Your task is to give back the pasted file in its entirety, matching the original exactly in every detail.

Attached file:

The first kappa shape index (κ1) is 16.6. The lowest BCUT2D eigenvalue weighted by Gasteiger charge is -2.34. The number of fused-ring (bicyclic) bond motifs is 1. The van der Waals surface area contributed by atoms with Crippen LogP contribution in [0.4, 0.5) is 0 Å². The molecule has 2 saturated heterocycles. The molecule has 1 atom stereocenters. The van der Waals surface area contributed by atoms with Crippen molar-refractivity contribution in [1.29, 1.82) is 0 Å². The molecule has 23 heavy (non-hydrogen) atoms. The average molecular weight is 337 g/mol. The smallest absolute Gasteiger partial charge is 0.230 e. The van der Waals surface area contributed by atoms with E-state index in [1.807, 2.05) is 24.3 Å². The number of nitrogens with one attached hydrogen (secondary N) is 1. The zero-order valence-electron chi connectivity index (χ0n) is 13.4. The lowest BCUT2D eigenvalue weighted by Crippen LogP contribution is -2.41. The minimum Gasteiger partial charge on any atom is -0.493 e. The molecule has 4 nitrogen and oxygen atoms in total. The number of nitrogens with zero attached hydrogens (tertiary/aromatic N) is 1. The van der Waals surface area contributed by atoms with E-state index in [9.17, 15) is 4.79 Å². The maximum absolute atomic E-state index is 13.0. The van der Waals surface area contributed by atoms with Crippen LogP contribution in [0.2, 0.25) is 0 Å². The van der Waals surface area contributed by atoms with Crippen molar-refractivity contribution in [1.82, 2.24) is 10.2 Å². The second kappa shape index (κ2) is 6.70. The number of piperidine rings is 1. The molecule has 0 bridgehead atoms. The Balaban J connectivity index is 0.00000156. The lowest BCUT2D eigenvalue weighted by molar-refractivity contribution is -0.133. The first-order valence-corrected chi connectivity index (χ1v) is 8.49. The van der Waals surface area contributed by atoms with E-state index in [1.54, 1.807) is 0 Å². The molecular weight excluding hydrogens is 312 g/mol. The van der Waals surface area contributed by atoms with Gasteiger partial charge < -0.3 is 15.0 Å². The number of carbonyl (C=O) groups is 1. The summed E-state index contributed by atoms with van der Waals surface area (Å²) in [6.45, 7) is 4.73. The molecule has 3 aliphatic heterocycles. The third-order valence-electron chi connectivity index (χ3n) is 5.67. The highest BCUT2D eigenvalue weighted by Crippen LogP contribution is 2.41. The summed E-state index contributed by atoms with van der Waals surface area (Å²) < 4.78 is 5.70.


The first kappa shape index (κ1) is 16.6. The lowest BCUT2D eigenvalue weighted by Gasteiger charge is -2.34. The number of fused-ring (bicyclic) bond motifs is 1. The van der Waals surface area contributed by atoms with Crippen LogP contribution in [0.4, 0.5) is 0 Å². The molecule has 2 saturated heterocycles. The molecule has 1 atom stereocenters. The van der Waals surface area contributed by atoms with Crippen molar-refractivity contribution in [1.29, 1.82) is 0 Å². The molecule has 23 heavy (non-hydrogen) atoms. The average molecular weight is 337 g/mol. The smallest absolute Gasteiger partial charge is 0.230 e. The van der Waals surface area contributed by atoms with E-state index in [1.807, 2.05) is 24.3 Å². The number of nitrogens with one attached hydrogen (secondary N) is 1. The zero-order valence-electron chi connectivity index (χ0n) is 13.4. The lowest BCUT2D eigenvalue weighted by Crippen LogP contribution is -2.41. The minimum Gasteiger partial charge on any atom is -0.493 e. The molecule has 4 nitrogen and oxygen atoms in total. The number of nitrogens with zero attached hydrogens (tertiary/aromatic N) is 1. The van der Waals surface area contributed by atoms with E-state index in [9.17, 15) is 4.79 Å². The maximum absolute atomic E-state index is 13.0. The van der Waals surface area contributed by atoms with Crippen LogP contribution in [0.2, 0.25) is 0 Å². The van der Waals surface area contributed by atoms with Crippen molar-refractivity contribution in [1.82, 2.24) is 10.2 Å². The second kappa shape index (κ2) is 6.70. The number of piperidine rings is 1. The molecule has 0 bridgehead atoms. The Balaban J connectivity index is 0.00000156. The lowest BCUT2D eigenvalue weighted by molar-refractivity contribution is -0.133. The first-order valence-corrected chi connectivity index (χ1v) is 8.49. The van der Waals surface area contributed by atoms with E-state index in [1.54, 1.807) is 0 Å². The molecular weight excluding hydrogens is 312 g/mol. The van der Waals surface area contributed by atoms with Gasteiger partial charge < -0.3 is 15.0 Å². The number of carbonyl (C=O) groups is 1. The summed E-state index contributed by atoms with van der Waals surface area (Å²) in [6.45, 7) is 4.73. The molecule has 3 aliphatic heterocycles. The third-order valence-electron chi connectivity index (χ3n) is 5.67. The highest BCUT2D eigenvalue weighted by Crippen LogP contribution is 2.41. The summed E-state index contributed by atoms with van der Waals surface area (Å²) < 4.78 is 5.70.